The granddaughter of legendary American interior designer Sister Parish has listed her longtime home in Bedford, New York, for $1.495 million.
The center-hall colonial was listed Thursday by Ginnel Real Estate. It hasn’t changed hands since 2000, when Susan Crater, Sister Parish’s granddaughter and the president of Sister Parish Design, and her husband, Doug Crater, who is in the commercial real estate business, bought it for $535,000.
Around the same time, Ms. Crater revived her grandmother’s brand, christening it Sister Parish Design, and set up its offices in the house until they were moved to a larger space on Bedford Hills’s main street.
The couple renovated the home when they moved in and then created what Ms. Crater called an “inter-generational house” that includes space for her mother, Apple Parish Bartlett, after their two children were grown.
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Ms. Parish Bartlett, a collage artist, spends the winters there then returns to her own home in Maine, which is on the adjoining property of the family’s summer house.
The 3,083-square-foot Bedford home, which was built in 1964, sits on 5.2 acres next to Coker Farm, a working horse farm and a village landmark. Features include a living room with a fireplace, a sunroom, a formal dining room, an office and a family room with a fireplace. There are four bedrooms and three and a half bathrooms.
“The light in the house is magnificent,” Ms. Parish Bartlett said, adding that she holds decoupage classes around the table in the home’s dining room.
Fittingly, the interiors are decorated with Sister Parish Design fabrics and wallpapers and furnished with pieces that were designed by Parish, who is credited with creating the original American country style.
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“It looks like a house from the 1920s, which is one of our favorite periods,” said Ms. Crater, who is 62. “We believe in sustainable luxury; we have a lot of antiques that were from my grandmother.”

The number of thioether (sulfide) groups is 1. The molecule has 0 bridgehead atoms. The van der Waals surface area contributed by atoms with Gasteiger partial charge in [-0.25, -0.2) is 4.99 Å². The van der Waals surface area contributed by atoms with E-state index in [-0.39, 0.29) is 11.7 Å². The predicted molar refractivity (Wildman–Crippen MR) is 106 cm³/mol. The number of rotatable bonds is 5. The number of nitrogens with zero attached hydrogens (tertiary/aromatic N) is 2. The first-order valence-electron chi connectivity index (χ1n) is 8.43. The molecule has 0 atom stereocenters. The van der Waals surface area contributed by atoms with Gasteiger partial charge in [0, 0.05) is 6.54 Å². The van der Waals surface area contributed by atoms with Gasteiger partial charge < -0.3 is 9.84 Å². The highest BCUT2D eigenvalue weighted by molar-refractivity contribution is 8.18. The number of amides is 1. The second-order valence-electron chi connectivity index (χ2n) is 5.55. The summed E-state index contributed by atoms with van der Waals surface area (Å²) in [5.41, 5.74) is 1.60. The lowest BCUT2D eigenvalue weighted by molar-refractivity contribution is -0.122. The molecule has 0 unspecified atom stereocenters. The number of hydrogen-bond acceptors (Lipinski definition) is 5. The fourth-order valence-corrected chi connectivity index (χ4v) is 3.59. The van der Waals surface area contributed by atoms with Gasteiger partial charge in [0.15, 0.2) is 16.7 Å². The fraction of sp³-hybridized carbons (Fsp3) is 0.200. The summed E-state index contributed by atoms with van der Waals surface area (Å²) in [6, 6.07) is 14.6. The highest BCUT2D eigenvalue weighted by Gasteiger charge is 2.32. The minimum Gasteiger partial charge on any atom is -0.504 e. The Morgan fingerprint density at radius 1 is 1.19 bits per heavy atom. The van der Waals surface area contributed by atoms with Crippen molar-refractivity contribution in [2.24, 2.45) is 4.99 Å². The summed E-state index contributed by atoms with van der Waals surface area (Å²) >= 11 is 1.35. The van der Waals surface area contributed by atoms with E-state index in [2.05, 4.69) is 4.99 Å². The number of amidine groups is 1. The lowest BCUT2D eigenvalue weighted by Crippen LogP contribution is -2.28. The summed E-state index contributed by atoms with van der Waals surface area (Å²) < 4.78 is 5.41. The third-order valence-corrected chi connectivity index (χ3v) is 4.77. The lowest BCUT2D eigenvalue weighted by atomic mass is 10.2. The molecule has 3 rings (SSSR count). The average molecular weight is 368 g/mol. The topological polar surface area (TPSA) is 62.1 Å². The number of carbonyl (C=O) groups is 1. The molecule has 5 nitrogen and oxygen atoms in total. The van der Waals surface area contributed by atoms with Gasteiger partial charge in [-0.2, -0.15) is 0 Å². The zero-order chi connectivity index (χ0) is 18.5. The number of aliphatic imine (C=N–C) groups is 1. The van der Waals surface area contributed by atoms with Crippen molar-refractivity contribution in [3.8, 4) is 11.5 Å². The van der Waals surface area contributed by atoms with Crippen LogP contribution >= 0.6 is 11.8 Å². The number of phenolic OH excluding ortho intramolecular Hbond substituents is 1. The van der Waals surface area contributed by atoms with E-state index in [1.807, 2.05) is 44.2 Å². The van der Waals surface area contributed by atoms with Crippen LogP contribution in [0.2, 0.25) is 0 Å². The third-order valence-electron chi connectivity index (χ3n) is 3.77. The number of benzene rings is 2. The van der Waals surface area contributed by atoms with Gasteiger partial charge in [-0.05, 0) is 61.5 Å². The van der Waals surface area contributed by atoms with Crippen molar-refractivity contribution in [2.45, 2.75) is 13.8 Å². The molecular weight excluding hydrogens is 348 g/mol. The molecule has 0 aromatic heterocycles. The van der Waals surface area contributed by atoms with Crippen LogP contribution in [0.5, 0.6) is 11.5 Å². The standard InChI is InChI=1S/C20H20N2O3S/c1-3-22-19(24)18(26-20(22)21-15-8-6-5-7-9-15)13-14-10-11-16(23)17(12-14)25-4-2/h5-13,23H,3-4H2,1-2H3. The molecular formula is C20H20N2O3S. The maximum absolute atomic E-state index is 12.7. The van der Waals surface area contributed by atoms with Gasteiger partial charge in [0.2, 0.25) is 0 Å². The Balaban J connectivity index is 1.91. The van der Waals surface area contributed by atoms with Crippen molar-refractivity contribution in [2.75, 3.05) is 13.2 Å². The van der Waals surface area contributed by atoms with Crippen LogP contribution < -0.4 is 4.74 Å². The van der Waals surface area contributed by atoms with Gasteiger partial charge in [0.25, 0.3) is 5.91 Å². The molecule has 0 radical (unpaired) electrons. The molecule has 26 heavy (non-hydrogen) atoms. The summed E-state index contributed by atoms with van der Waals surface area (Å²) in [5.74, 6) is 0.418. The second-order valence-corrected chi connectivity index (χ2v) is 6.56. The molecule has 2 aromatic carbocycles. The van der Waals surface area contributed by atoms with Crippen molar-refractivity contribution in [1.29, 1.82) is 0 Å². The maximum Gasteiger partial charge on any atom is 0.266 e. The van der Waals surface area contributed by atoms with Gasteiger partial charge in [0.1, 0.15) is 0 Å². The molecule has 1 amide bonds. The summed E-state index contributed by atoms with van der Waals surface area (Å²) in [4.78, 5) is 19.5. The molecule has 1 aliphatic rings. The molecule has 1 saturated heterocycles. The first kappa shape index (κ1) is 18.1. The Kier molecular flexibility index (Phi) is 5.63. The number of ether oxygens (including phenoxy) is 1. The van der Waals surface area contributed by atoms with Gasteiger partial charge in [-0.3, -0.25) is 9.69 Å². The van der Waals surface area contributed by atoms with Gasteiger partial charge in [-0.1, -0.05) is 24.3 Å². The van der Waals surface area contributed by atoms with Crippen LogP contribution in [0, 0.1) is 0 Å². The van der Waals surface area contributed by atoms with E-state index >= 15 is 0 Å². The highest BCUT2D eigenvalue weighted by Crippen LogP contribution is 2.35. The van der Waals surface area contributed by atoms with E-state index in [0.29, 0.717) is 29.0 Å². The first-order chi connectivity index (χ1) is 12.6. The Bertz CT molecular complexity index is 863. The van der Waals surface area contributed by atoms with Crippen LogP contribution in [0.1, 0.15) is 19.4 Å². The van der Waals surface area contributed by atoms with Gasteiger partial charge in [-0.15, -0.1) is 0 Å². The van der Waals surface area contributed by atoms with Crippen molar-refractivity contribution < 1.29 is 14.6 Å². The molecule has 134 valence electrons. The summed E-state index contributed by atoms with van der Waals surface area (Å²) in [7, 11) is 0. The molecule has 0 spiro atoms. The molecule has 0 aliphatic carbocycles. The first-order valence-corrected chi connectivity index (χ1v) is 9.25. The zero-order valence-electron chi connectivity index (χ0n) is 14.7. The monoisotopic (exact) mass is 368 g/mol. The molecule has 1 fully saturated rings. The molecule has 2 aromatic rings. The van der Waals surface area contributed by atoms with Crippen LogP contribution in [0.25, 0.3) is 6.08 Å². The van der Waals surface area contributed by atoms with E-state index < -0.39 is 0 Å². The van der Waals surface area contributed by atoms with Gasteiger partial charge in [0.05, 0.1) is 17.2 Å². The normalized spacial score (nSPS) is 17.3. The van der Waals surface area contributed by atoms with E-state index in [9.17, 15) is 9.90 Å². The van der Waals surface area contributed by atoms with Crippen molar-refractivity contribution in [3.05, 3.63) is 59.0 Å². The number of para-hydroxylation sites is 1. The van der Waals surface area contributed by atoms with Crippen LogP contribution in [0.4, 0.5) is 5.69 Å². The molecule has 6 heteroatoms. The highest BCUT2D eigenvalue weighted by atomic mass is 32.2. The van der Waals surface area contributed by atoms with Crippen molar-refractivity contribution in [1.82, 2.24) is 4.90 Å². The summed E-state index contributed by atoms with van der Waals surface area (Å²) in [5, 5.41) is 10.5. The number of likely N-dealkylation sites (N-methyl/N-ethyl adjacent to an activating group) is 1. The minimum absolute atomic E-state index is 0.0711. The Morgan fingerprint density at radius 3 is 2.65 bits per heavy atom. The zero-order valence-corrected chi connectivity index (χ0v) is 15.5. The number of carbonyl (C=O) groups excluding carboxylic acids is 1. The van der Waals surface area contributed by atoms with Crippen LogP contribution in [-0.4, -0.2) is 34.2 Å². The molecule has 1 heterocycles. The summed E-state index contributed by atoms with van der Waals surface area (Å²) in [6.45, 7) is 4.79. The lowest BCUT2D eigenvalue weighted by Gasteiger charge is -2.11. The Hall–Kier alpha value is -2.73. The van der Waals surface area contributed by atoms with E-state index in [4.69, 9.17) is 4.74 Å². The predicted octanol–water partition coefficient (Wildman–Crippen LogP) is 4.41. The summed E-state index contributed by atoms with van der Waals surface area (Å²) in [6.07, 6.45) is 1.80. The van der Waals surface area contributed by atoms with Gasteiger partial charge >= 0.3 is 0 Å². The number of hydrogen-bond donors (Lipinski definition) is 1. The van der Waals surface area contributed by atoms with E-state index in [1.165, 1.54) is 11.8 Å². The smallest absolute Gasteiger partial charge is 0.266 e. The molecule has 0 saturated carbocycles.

Jaclene Ginnel, president of Ginnel Real Estate, said that the home’s flexible layout “offers a lot of different options for whoever buys it. There are many living spaces, and there are places to get away from it all.”
Parish, who died in 1994 at age 84, opened her decorating business during the depths of the Great Depression in 1933.
Jacqueline Kennedy called upon her to decorate the White House when she moved in in 1961. The announcement caused quite a sensation because John F. Kennedy was the country’s first Catholic president, and at least one newspaper wrongly assumed, as its headline boldly declared, that the “Kennedys Pick Nun to Decorate White House.”
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The appellation Sister, in fact, was not remotely religious: It was the nickname bestowed upon her by her 3-year-old brother. Her real name was Dorothy.
(Apple’s real name is May Appleton, Ms. Crater said, but she has always been called Apple.)
Although another decorator took over after the first lady and Parish had a falling out, the Yellow Oval Room, the Kennedy family’s drawing room, was of her design.
In 1962, she and a young designer named Albert Hadley began working together, creating Parish Hadley, which became one of the world’s most iconic design firms; they continued their business partnership until her death.
Parish, whose work paved the way for the nostalgic Americana looks popularized by Martha Stewart and Ralph Lauren, paired Anglo-Franco painted furniture with painted floors, chintz, hooked rugs, white wicker, quilts, baskets and mattress ticking.
Bedford, which is in New York’s affluent Westchester County, and about 45 miles from Midtown Manhattan.
“The village is quaint and historic and filled with locally owned shops,” Ms. Ginnel said. “It’s close to everything, but it feels a world away.”
The Craters are looking at waterfront properties in Connecticut, which is closer to their Maine properties.
Although Ms. Crater and Ms. Parish Bartlett, who is 87, will miss the Bedford home, they are excited to move.
“The house is filled with memories of our life there,” Ms. Crater said. “My mother and I are looking at houses together.”